Skip to content

Lambright Quoted in Grid Article on NASA’s Artemis I Launch

December 12, 2022


W. Henry Lambright

W. Henry Lambright

The Artemis I mission’s Space Launch System (SLS) rocket blasted off on November 16, on a monthlong test flight. The successful launch sets NASA's grand yet loosely conceived moon base and Mars plans on more technically solid ground after years of delays and exorbitant costs.

Although from the outside, the saga of the SLS and NASA’s plans for the moon and Mars look like a story of endless delays and cost overruns, that is basically how large technological projects work out in a democracy, says W. Henry Lambright, professor of political science and public administration and international affairs.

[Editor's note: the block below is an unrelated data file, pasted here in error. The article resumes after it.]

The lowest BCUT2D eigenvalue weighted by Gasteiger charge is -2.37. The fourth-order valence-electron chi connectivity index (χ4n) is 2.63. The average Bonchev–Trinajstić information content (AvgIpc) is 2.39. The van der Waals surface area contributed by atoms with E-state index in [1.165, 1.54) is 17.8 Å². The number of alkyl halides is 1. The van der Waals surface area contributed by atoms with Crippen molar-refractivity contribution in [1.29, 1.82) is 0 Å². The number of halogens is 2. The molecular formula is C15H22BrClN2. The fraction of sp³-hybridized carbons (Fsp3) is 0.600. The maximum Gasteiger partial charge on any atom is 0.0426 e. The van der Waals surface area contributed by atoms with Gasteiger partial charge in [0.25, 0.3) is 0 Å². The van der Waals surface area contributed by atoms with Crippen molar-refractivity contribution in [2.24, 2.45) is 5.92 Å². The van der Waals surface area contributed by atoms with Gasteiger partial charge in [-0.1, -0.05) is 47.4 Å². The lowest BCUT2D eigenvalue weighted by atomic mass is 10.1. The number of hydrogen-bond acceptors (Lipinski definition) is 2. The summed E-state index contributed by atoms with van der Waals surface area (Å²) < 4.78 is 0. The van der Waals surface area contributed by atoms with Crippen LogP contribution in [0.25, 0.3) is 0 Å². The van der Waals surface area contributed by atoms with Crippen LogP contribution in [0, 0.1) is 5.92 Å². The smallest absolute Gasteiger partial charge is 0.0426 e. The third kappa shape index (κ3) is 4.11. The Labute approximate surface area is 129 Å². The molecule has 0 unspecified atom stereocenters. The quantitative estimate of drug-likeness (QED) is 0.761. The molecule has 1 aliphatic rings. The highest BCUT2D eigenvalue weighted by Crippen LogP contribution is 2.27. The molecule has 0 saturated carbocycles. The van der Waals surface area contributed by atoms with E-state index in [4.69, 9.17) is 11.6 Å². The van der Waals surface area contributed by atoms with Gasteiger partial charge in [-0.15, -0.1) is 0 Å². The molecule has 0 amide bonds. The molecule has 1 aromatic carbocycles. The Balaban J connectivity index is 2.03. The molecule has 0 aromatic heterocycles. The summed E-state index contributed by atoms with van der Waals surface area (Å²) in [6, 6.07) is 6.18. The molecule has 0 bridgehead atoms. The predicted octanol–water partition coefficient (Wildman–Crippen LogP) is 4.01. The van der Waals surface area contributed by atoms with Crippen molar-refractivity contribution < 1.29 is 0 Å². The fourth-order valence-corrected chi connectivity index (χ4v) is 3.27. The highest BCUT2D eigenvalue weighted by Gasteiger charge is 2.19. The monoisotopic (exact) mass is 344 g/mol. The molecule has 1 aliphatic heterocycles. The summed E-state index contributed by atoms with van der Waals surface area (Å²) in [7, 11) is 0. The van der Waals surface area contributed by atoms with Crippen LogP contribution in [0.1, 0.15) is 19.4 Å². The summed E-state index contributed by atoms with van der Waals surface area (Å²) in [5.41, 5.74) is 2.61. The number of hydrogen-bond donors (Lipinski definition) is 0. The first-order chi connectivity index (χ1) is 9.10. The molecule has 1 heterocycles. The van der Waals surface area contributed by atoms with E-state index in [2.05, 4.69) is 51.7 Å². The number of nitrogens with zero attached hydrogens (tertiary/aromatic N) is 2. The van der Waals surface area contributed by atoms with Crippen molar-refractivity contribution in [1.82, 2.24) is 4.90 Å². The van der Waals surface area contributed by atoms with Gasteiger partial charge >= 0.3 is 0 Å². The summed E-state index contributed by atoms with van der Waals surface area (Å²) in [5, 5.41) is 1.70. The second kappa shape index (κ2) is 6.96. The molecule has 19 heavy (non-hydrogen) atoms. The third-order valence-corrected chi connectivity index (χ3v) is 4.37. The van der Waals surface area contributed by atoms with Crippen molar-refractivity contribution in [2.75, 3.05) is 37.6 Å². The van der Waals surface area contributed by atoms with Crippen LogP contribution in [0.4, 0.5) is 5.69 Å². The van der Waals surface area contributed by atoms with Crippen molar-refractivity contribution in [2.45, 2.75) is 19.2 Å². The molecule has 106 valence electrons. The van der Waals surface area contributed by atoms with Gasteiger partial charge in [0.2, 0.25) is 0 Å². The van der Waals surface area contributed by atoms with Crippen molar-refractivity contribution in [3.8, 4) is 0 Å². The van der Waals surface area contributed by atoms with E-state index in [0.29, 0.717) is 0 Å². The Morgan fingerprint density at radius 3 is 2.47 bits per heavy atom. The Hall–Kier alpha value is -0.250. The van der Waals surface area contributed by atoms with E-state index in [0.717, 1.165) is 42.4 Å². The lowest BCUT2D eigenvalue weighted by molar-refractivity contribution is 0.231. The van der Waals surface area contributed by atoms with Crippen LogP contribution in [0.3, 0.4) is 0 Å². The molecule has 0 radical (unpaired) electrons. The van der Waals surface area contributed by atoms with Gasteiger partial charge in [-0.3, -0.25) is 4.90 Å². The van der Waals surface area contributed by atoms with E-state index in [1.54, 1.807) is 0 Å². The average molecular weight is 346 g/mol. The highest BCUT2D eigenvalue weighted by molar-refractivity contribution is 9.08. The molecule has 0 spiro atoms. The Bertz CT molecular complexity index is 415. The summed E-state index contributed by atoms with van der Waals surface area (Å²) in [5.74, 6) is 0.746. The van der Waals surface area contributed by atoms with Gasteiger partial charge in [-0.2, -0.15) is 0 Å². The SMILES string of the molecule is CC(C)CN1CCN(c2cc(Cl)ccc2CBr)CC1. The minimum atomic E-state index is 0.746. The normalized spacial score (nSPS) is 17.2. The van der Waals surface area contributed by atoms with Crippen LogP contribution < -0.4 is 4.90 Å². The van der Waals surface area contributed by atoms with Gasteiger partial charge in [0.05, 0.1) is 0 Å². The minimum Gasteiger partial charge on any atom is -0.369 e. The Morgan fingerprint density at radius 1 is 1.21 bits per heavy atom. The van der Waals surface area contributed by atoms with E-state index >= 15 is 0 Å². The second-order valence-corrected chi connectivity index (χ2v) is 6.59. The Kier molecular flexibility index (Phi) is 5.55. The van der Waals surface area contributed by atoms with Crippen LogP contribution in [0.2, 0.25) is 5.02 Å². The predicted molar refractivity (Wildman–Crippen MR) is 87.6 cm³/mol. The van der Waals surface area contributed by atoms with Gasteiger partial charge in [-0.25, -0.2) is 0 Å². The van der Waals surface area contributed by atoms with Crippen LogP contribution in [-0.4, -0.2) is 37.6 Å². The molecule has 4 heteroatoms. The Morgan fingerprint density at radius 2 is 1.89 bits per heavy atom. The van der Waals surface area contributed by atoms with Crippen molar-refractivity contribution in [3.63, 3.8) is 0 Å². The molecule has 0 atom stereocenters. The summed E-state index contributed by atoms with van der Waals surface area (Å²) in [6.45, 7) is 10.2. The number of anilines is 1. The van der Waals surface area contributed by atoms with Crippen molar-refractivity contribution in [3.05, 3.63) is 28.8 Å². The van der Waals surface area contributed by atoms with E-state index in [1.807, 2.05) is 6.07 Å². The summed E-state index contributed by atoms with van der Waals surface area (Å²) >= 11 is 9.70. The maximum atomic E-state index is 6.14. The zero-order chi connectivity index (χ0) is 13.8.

"Democracies are not about efficiency," he says. Instead, agencies aiming jobs and contracts at congressional districts to build support are sort of the point of all the taxpayer-funded activity that culminates in astronauts returning to the moon. "I think NASA has actually done a pretty good job of navigating a challenging political environment to get this rocket built," he adds.

Read more in the Grid article, "NASA’s Artemis I launch moved us closer to the reality of a moon base. But only a little."

Communications and Media Relations Office
200 Eggers Hall